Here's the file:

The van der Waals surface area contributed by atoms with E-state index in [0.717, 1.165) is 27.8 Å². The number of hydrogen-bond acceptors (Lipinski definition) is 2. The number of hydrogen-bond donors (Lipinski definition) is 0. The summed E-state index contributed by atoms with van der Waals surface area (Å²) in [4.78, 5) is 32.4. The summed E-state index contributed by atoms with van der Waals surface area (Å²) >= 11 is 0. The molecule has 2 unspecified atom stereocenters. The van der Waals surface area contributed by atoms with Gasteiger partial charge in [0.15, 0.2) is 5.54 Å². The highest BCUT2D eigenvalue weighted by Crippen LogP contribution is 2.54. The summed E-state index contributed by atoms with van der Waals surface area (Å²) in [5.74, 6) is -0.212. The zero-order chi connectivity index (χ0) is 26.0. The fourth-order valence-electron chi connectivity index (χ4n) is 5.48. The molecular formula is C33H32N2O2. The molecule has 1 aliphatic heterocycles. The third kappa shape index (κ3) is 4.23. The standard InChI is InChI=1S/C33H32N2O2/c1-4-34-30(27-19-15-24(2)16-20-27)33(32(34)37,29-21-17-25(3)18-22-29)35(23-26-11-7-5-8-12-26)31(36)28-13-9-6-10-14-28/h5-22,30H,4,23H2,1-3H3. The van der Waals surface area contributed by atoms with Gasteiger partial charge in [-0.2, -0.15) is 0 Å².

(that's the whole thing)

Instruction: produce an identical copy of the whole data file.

The van der Waals surface area contributed by atoms with E-state index in [0.717, 1.165) is 27.8 Å². The number of hydrogen-bond acceptors (Lipinski definition) is 2. The number of hydrogen-bond donors (Lipinski definition) is 0. The summed E-state index contributed by atoms with van der Waals surface area (Å²) in [4.78, 5) is 32.4. The summed E-state index contributed by atoms with van der Waals surface area (Å²) >= 11 is 0. The molecule has 2 unspecified atom stereocenters. The van der Waals surface area contributed by atoms with Gasteiger partial charge in [0.15, 0.2) is 5.54 Å². The highest BCUT2D eigenvalue weighted by Crippen LogP contribution is 2.54. The summed E-state index contributed by atoms with van der Waals surface area (Å²) in [5.74, 6) is -0.212. The zero-order chi connectivity index (χ0) is 26.0. The fourth-order valence-electron chi connectivity index (χ4n) is 5.48. The molecular formula is C33H32N2O2. The molecule has 1 aliphatic heterocycles. The third kappa shape index (κ3) is 4.23. The standard InChI is InChI=1S/C33H32N2O2/c1-4-34-30(27-19-15-24(2)16-20-27)33(32(34)37,29-21-17-25(3)18-22-29)35(23-26-11-7-5-8-12-26)31(36)28-13-9-6-10-14-28/h5-22,30H,4,23H2,1-3H3. The van der Waals surface area contributed by atoms with Gasteiger partial charge in [-0.2, -0.15) is 0 Å².